NHS services for diagnosing cancer are underfunded, understaffed, and key waiting time targets are being missed, according to two new reports from Cancer Research UK.
“Well-resourced testing services are crucial to the early diagnosis of cancer, which in turn is vital to increase survival from the disease.” – Dr Giles Maskell, Royal College of Radiologists
The reports highlight the growing pressures on services for imaging and endoscopy – a test that uses a camera to look inside parts of the body. And, as the number of new cancer cases continues to rise, the demand for these diagnostic tests will grow.
The reports conclude:
- There is a workforce shortage for diagnostic services, including nurse endoscopists and radiologists;
- Too many patients are waiting too long for tests and waiting times are worsening;
- There is a shortage of imaging equipment, and much of the existing kit is outdated and needs replacing.
The endoscopy report, produced by the University of Birmingham, predicts that more than 750,000 extra endoscopies will need to be performed each year in the UK by 2020 – around a 44 per cent rise from today’s levels. These tests are carried out to investigate a range of symptoms and diagnose many different diseases – not just cancer. There will be an increase in demand because of the ageing and growing population – meaning more people with symptoms will need testing – as well as changes being made to the national bowel screening programme.*
The second report, produced by the agency 2020 Delivery, cites an under-resourced workforce and outdated equipment as the two major concerns with NHS imaging services. Imaging tests for cancer include CT scans, MRI and Ultrasound, among others. They are vital in helping doctors to diagnose and monitor the disease, as well as a range of other health conditions. It will cost an estimated £215m** to replace old imaging equipment, with extra needed to pay for additional kit to meet the growing demand from all patients using these services.
Sara Hiom, Cancer Research UK’s director for early diagnosis, said: “The state of NHS diagnostic services is deeply concerning – and new GP referral guidelines from NICE mean that even more patients will be waiting for these tests.
“There aren’t enough trained staff, they’re often reliant on outdated equipment and in many cases they’re already operating services seven days a week. GPs do not have the access they need and that means patients are waiting too long for tests. This has to change if doctors are to diagnose more people with cancer earlier, when treatment is more effective.
“These reports looked at imaging and endoscopy capacity but the underlying themes seem to be true across all cancer diagnostic services. But these tests aren’t just for people with cancer – if the Government is looking to spend wisely then investing more in NHS diagnostic services is an obvious value-for-money choice.
“Waiting for tests and test results can be a worrying and uncertain time, and delays will only increase that anxiety. Patients need to feel reassured that suspected cancer is being taken seriously and is prioritised by the NHS because we know early diagnosis and swift treatment are crucial in giving them the best possible chance of beating the disease.”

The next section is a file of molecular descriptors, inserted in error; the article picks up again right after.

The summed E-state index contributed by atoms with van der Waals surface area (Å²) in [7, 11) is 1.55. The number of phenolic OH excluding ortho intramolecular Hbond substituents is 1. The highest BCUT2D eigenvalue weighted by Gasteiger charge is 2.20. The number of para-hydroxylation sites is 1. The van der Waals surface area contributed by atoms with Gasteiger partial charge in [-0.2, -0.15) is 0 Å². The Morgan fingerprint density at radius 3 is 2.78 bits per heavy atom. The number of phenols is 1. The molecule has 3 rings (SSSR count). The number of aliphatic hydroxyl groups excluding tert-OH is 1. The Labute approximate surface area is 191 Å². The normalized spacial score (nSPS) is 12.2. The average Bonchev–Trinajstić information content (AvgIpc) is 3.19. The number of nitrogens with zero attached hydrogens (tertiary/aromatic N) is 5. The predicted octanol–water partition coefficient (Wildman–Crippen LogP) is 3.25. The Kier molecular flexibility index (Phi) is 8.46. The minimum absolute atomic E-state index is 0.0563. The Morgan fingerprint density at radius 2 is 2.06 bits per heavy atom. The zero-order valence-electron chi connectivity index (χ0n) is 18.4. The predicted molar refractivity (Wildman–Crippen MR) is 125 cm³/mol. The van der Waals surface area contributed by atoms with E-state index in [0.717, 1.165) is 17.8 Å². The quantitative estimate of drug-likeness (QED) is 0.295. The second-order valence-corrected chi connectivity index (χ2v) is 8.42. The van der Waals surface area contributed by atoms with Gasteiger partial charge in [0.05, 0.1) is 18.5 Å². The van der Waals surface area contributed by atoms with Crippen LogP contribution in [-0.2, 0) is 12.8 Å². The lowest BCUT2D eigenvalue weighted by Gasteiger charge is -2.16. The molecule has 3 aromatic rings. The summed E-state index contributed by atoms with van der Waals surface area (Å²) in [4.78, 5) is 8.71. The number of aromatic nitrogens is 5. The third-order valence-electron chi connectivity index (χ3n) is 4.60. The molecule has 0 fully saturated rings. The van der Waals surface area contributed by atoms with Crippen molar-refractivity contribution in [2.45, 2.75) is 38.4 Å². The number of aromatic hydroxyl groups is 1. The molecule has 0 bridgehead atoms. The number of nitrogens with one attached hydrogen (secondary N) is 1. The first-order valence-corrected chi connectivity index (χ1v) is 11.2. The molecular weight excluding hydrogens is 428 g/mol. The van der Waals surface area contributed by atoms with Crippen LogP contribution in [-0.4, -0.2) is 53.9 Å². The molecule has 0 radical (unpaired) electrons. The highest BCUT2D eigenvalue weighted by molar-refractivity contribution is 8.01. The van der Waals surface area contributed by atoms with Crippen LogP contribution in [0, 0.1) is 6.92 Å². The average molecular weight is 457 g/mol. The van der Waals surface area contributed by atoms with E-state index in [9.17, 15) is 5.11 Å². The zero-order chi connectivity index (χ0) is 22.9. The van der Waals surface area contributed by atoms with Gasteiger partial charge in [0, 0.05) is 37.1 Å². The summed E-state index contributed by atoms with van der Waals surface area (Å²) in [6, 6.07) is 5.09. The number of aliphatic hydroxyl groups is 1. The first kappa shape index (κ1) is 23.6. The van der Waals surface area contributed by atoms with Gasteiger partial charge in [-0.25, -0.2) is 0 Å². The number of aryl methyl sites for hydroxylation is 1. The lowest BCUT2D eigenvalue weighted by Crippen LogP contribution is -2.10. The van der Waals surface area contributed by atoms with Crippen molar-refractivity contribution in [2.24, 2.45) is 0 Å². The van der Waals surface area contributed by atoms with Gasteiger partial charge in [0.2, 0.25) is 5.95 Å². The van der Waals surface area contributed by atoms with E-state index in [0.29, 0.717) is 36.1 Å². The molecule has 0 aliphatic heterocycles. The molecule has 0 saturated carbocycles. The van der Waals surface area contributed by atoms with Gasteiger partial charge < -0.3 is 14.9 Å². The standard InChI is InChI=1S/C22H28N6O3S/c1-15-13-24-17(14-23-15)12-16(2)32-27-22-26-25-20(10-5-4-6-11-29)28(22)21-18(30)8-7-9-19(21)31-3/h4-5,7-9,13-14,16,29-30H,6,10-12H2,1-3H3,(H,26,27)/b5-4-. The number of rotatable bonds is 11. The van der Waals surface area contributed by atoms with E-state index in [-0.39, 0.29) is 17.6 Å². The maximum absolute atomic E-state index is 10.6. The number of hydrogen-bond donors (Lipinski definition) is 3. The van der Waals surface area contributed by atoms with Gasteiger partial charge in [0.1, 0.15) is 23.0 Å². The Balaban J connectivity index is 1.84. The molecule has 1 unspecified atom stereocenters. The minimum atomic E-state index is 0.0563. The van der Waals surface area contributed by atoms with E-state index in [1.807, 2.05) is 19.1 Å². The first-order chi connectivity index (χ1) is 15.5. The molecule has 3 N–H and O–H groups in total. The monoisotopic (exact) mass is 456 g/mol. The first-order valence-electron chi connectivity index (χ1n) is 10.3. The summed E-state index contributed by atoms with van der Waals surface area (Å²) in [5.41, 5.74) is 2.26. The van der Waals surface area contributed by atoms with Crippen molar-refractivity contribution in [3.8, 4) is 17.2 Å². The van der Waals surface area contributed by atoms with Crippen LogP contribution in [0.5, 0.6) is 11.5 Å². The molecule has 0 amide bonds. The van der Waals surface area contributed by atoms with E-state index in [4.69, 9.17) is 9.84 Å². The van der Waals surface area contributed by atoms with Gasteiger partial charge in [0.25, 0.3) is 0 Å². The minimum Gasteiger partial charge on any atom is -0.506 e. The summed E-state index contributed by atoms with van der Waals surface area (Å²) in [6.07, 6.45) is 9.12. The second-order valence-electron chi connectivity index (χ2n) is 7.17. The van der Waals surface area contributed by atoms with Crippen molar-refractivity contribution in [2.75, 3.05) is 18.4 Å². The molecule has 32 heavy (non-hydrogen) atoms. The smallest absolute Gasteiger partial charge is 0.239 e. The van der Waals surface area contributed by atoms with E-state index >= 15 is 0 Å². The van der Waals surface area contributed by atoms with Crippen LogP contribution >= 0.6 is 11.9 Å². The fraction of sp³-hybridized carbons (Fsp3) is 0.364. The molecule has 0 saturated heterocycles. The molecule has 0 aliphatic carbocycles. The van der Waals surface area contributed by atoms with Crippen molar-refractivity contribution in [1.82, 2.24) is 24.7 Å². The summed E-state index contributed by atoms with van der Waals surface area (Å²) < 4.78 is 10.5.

The reports are published as Cancer Research UK calls on chancellor George Osborne to increase funding for NHS diagnostic services as part of its new campaign to diagnose more cancers early. Early diagnosis is a priority in the new cancer strategy, announced this summer. It sets out the aim that, by 2020, 95 per cent of patients referred for testing by a GP should be definitively diagnosed with cancer, or have cancer ruled out, within four weeks of referral.
Dr Giles Maskell, president of the Royal College of Radiologists, said: “Well-resourced testing services are crucial to the early diagnosis of cancer, which in turn is vital to increase survival from the disease. The earlier cancer is diagnosed, the better the chances that it can be cured.
“The concerns highlighted in these reports aren’t just limited to cancer patients – they apply to everyone who uses these services and also include patients being monitored for any changes in their condition. We need a commitment to greater investment in these services to meet the demand and increase survival.”
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For copies of the full reports, please contact the Cancer Research UK press office.
* Changes to the national bowel screening programme include the introduction of bowel scope screening – also called flexible sigmoidoscopy – as well as the roll-out of FIT to replace FOBT already announced in Scotland, with a consultation underway for the rest of the UK.
Bowel scope is a one-off test offered to 55-year-olds as part of the updated national bowel screening programme. It uses an endoscope to look for pre-cancerous changes called polyps in the lining of the bowel. The Faecal Immunochemical Test (FIT) looks for traces of blood in the stool, much in the same way as the Faecal Occult Blood Test (FOBT). But FIT is more accurate, reduces inequalities, and is simpler for people to do so is predicted to increase uptake in screening participation.
An endoscopy is general term for tests that use an endoscope to look inside different parts of the body. The endoscope is a long flexible tube which has a tiny camera and light on the end of it. There are many types of endoscopes used to look inside different parts of the body. Endoscopies are commonly performed to look at the food pipe, stomach, lungs and the small and large intestine.
** Figure from NHS Supply Chain. This represents total investment required to update CT and MRI testing equipment, which provides diagnostic tests for all symptoms, not just those related to cancer.